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Arpinum
Ashmolean Museum, University of Oxford
Richard Wilson (1713/14-1782)
Arpinum
c.1769? (undated)
Black and white chalk on pale brown paper
291 x 408 mm
11 7/16 x 16 1/16 in.
WA.RS.REF.118
D178
A river with a boat on it runs through the foreground, turning away at the left. From the right a tributary leads in, crossed by a bridge and flowing into a low weir at the centre middle distance. On the right bank stands a group of tall trees and across the river on the left are wooded hills with a mountain rising behind. In the centre foreground is a group of three figures, one seated and another gesticulating towards the boat.
Paul Sandby; John Ruskin; Ruskin Collection, Reference Series 118
Faintly inscribed right lower corner, perhaps by Paul Sandby: Arpinum
There may be touches of sepia wash in places
[1] Lower left corner: Paul Sandby (Lugt 2112)
The Volscian hill town of Arpinum lies in the province of Frosinone, 70 miles south-east of Rome. It was quite possibly visited by Wilson on his way from Rome to Naples. Marcus Tullius Cicero was born on 3 January 106 BC at the family home just outside Arpinum.
D371 Study for 'Cicero and his Friends', Ashmolean Museum, University of Oxford
P162 Cicero and his two Friends, Atticus and Quintus, at his Villa at Arpinum, Ashmolean Museum, University of Oxford
P162A Cicero with his Friend Atticus and Brother Quintus at his Villa at Arpinum, Art Gallery of South Australia, Adelaide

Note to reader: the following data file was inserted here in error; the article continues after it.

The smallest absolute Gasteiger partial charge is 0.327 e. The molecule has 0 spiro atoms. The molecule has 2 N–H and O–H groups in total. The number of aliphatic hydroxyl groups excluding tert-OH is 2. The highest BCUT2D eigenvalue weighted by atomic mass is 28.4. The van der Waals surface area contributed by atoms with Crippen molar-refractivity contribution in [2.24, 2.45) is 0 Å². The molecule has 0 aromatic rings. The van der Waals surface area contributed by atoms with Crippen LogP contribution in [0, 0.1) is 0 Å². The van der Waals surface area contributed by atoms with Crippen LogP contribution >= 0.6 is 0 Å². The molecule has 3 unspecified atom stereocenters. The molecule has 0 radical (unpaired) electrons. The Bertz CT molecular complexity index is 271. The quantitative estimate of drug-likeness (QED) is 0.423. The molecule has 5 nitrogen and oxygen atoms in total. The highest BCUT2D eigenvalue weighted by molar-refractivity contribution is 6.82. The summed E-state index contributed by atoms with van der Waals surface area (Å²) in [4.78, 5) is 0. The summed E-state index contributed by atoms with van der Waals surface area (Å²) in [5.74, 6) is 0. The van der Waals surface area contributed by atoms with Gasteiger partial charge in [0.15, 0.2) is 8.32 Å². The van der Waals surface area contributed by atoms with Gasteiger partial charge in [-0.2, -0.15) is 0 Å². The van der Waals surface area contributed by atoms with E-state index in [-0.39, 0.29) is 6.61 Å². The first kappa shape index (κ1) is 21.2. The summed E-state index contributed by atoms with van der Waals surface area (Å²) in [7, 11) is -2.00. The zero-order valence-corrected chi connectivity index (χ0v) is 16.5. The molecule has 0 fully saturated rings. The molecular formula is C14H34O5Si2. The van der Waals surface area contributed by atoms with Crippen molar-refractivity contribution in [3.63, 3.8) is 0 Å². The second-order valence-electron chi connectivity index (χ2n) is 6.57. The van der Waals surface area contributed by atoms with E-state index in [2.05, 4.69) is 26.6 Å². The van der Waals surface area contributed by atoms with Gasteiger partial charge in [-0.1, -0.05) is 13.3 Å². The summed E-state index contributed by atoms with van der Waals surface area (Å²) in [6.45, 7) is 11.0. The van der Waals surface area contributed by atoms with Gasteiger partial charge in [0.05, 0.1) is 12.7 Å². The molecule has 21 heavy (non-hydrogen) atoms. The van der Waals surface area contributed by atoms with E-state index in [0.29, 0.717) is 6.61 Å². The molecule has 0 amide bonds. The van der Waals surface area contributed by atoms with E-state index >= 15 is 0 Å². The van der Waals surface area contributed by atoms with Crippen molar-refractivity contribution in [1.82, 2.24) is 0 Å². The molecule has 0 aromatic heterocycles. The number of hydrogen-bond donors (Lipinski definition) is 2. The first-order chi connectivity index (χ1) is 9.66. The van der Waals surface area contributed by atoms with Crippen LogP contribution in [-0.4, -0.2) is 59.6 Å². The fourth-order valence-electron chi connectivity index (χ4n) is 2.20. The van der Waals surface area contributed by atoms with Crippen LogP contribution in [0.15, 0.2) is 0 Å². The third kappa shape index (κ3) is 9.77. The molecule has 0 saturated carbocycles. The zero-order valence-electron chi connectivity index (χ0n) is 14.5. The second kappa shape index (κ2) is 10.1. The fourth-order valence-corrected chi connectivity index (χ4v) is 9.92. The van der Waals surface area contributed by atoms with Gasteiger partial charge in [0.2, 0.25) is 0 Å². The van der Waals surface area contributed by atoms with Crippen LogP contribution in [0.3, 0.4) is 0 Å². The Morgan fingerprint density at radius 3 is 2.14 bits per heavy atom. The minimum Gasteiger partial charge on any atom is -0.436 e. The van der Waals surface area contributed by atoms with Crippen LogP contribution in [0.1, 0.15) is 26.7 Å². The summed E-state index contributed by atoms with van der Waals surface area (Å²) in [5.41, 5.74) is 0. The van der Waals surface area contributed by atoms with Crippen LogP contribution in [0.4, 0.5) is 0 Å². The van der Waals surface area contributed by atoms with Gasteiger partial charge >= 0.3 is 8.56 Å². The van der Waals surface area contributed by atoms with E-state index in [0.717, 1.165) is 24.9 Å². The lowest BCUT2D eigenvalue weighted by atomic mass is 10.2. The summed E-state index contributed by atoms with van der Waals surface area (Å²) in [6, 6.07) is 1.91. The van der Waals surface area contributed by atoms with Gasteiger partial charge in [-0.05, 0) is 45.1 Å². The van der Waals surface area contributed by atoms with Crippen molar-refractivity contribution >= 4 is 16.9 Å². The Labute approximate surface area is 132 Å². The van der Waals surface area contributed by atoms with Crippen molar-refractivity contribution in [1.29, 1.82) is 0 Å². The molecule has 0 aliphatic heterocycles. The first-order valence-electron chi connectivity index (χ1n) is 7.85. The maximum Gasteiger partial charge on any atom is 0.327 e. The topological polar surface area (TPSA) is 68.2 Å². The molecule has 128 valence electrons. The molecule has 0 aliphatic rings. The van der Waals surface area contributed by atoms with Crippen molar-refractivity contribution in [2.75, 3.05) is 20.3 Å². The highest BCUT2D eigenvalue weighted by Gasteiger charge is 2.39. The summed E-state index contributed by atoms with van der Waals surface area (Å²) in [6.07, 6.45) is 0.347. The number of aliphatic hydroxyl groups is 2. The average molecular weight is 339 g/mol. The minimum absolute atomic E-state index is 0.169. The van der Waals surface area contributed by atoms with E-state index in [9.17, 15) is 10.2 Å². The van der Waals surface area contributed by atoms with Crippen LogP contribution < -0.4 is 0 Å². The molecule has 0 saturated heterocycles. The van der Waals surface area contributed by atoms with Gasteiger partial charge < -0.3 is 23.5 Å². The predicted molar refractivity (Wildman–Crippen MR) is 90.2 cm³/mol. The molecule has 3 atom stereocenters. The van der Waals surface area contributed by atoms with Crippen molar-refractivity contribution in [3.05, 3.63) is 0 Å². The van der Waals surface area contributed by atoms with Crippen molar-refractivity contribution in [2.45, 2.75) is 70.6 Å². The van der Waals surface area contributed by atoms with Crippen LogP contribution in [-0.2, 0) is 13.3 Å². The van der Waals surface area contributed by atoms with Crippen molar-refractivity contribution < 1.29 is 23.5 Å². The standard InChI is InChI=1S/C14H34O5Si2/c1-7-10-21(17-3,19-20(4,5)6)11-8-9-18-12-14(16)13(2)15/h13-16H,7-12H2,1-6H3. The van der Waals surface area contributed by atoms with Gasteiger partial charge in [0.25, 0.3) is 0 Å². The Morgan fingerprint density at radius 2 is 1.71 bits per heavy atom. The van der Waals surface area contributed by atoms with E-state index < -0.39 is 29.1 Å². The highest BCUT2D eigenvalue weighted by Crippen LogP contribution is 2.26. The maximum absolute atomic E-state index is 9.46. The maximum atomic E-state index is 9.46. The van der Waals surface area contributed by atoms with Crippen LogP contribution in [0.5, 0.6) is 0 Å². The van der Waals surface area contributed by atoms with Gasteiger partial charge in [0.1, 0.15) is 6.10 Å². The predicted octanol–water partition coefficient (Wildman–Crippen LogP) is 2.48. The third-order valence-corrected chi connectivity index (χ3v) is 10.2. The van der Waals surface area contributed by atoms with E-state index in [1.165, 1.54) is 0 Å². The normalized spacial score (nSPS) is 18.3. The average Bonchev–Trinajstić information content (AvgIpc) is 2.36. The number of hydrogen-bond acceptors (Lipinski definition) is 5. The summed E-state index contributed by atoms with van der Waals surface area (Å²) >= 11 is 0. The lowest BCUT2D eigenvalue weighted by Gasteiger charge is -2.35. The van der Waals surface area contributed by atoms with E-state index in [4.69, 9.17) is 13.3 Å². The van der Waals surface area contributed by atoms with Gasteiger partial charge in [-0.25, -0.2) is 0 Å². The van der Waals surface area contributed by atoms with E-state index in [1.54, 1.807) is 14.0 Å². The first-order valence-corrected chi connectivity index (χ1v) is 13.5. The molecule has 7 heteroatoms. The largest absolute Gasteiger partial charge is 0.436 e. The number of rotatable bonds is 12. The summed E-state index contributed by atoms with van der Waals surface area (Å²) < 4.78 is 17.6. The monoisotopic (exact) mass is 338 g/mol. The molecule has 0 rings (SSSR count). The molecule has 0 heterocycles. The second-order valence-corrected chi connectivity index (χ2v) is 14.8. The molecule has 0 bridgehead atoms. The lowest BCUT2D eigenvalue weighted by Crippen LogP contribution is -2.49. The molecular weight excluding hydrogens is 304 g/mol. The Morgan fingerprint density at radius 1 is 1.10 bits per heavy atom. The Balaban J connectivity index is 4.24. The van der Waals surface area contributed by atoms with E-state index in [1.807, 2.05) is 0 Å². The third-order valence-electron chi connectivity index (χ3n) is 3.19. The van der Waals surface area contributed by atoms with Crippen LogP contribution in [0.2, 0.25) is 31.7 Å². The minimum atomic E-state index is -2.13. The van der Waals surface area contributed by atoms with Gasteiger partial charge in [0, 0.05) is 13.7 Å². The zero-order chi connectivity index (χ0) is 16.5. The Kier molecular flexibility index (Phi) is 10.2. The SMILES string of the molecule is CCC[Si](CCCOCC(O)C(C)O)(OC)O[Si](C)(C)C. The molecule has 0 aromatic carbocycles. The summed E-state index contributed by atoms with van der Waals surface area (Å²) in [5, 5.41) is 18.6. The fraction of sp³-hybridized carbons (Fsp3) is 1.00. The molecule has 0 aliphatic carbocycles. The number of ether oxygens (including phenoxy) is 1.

P162B Cicero, Atticus and Quintus at his Villa at Arpinum, Private Collection, London
This drawing may be linked with Wilson's paintings of Cicero and his friends at Arpinum (see 'Related Paintings'). However the inscribed identification of the location may be a later one, perhaps even by Sandby.
John Ruskin, who owned the drawing and gave it to the University of Oxford, wrote of it: ' Sketch by Richard Wilson, in English [sic] lowlands, given to show the state of landscape art just before Turner broke into it with a new light. Wilson is a thoroughly great painter, and this drawing is not to cast contempt upon him, but upon the kind of teaching which landscapists received in the eighteenth century. Nor is the sketch given as faultful in manner; on the contrary, it is wholly exemplary in manner: it is only faultful in representation of fact, not one of the lines here pretending to represent trees rendering truly any one fact of stem or foliage, but only recording for the painter the position of masses which had interested him, and out of which he felt himself able to compose an impressive picture. [ ... ] It is entirely artistic, and, in the eighteenth-century import of the word, gentlemanly in the highest degree, and this quality is one rarely to be obtained in the nineteenth century. [Cook & Wedderburn, Vol. 21, The Ruskin Art Collection - Rudimentary Series, 1878, p. 288, no. 276]
1903
Cook & Wedderburn, vol. 21, pp. 38 & 288; Solkin 1978, pp. 409-10, pl. 25b; Brown 1982, pp. 666-67, no. 1903
The sheet is torn and repaired at the lower left corner and at the centre of the left margin.
01/11/2019